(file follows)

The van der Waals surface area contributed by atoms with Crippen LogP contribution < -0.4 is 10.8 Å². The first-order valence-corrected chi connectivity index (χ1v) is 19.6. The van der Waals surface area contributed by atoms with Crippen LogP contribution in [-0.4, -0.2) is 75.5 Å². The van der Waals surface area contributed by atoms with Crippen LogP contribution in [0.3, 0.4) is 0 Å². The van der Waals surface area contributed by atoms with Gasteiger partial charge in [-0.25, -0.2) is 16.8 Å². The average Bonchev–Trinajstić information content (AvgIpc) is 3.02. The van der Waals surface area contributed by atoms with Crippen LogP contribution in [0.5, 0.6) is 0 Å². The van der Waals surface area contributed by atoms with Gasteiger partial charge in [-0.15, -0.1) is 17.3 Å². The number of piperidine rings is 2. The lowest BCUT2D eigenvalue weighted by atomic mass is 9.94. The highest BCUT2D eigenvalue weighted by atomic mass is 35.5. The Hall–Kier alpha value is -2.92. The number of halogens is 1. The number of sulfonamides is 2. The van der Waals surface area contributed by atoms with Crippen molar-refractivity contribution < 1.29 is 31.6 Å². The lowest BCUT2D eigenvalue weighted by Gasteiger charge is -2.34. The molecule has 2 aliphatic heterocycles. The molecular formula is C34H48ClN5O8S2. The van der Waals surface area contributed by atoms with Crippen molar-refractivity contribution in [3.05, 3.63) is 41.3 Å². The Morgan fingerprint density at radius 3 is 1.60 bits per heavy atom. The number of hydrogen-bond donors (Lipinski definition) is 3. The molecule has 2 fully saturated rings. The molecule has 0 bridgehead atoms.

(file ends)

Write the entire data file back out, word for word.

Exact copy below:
The van der Waals surface area contributed by atoms with Crippen LogP contribution < -0.4 is 10.8 Å². The first-order valence-corrected chi connectivity index (χ1v) is 19.6. The van der Waals surface area contributed by atoms with Crippen LogP contribution in [-0.4, -0.2) is 75.5 Å². The van der Waals surface area contributed by atoms with Crippen LogP contribution in [0.3, 0.4) is 0 Å². The van der Waals surface area contributed by atoms with Gasteiger partial charge in [-0.25, -0.2) is 16.8 Å². The average Bonchev–Trinajstić information content (AvgIpc) is 3.02. The van der Waals surface area contributed by atoms with Crippen LogP contribution in [0.5, 0.6) is 0 Å². The van der Waals surface area contributed by atoms with Gasteiger partial charge in [-0.15, -0.1) is 17.3 Å². The number of piperidine rings is 2. The lowest BCUT2D eigenvalue weighted by atomic mass is 9.94. The highest BCUT2D eigenvalue weighted by atomic mass is 35.5. The Hall–Kier alpha value is -2.92. The number of halogens is 1. The number of sulfonamides is 2. The van der Waals surface area contributed by atoms with Crippen molar-refractivity contribution < 1.29 is 31.6 Å². The lowest BCUT2D eigenvalue weighted by Gasteiger charge is -2.34. The molecule has 2 aliphatic heterocycles. The molecular formula is C34H48ClN5O8S2. The van der Waals surface area contributed by atoms with Crippen molar-refractivity contribution in [3.05, 3.63) is 41.3 Å². The Morgan fingerprint density at radius 3 is 1.60 bits per heavy atom. The number of hydrogen-bond donors (Lipinski definition) is 3. The molecule has 2 fully saturated rings. The molecule has 0 bridgehead atoms.